You will likely recognize pesto by its distinctive bright green color from basil, its main ingredient. It is especially great in the summer when basil comes fresh off the garden.
It orignated in Genoa, in Italy’s northern region and has been served in Italian homes since the 16th century. “Pesto” originates from the Genoese word pestâ, which means to pound or to crush, traditonally using a mortar and pestle to grind basil leaves with the other ingredients. Today we use food processors for convenience, but the full release of the aroma basil leaf can only be achieved with the traditional method.
This is the original recipe from Genoa. There are other variations that are red in color reflecting from ingredients such as sun dried tomatoes or red bell peppers. While one of the most popular uses for Pesto is as a pasta sauce, it can also be used as a spread or dip, salad dressing, or as an accompaniment to steak, poultry or fish.
Il Pesto, The Original Pesto Genoese Recipe
- 2 cups young sweet basil leaves packed
- 3/4 - 1 cup Parmesan cheese seasoned parmigiano reggiano or grana padano
- 1/4 - 1/2 cup Sardinian pecorino cheese
- 1/2 cup extra virgin olive oil PDO from Liguria
- 1 tsp Sea Salt
- 1/4 cup pine kernels (nuts) from Pisa or the Mediterranean
- 1 - 2 cloves garlic Vessalico garlic is best for its delicate flavour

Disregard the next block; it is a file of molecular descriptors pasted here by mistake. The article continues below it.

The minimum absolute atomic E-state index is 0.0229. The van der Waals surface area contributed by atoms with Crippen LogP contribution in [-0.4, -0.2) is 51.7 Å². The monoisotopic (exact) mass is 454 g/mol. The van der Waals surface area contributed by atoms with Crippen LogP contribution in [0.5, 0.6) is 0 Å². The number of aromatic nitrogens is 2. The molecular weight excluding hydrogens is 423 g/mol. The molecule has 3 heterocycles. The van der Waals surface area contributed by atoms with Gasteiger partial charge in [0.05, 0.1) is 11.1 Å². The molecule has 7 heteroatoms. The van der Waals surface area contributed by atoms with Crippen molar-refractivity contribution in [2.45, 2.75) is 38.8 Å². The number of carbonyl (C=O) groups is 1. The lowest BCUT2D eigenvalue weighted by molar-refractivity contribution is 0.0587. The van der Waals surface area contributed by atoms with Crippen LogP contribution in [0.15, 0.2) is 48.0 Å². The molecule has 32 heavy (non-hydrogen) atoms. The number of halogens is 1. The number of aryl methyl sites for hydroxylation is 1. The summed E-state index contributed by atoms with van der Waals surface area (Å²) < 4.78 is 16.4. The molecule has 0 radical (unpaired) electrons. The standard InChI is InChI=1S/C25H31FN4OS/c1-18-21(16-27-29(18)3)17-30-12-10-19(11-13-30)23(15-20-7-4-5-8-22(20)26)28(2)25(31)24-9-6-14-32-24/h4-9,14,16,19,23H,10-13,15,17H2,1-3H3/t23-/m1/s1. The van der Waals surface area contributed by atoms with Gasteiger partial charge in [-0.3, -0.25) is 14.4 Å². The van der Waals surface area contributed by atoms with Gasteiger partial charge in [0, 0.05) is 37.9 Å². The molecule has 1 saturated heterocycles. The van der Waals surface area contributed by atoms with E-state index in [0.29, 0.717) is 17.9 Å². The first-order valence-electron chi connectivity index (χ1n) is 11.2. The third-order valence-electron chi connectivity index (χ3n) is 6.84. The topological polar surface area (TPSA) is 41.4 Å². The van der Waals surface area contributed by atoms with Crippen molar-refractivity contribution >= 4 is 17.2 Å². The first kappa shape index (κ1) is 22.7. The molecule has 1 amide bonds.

- Wash the basil leaves, which must be soft and come from plants no more than 2 months old, and dry them carefully on a paper towel.
- Place the garlic into a large marble mortar along with a few grains of salt and begin to crush with the pestle, which should be made of olive tree wood. Add the pine kernels and continue to crush until you get quite a coarse pulp. Add the basil leaves and continue to crush gently, then add the cheese and mix everything together.
- Soften the mixture by adding olive oil, little by little, until it reaches a smooth and creamy consistency, then transfer to a mixing bowl and mix with the rest of the oil using a wooden spoon.
Food Processor Method
- Combine all the ingredients, except olive oil, in a food processor and process until the ingredients are combined. With the machine running, slowly drizzle in the olive oil. Continue processing until the mixture is well blended but still has some texture, pausing to scrape down the sides as necessary.
- Add a pinch of salt to add more zip to the pesto. Use all of the cheese if you’d like a creamier/cheesier pesto.
- Pesto can be preserved for a few days in the fridge by covering it with a 1/4" layer olive oil to avoid oxidation, which should then be drained when it comes to be used.
- Pesto is perfect for freezing. Pouring into ice cube trays, and then turned out into Ziploc bags after frozen allows you to add a quick punch of flavour to dishes when you need it.
The amount of garlic you use can be altered to suit your personal taste, but leaving it out completely will alter the authentic flavour. Some people, mostly from the Riviera, add a little curd or hazel nuts, which are acceptable additions. Whereas cashew nuts and parsley are an absolute no no!
Where practical, you should avoid using an electric blender as the steel blades and heat produced alter the flavour of the sauce.
One cup is sufficient one pound of pasta. Before adding to the pasta of choice - trofie, troffiette, trenette, mandilli de saea (mini lasagne), testaieu (testaroli) - a good tip is to dilute the sauce a little with the water drained from the pasta.
If you fancy it, you can also boil a few potatoes or string beans with the trenette pasta, to make trenette avvantaggiae, a complete and satisfying typical dish.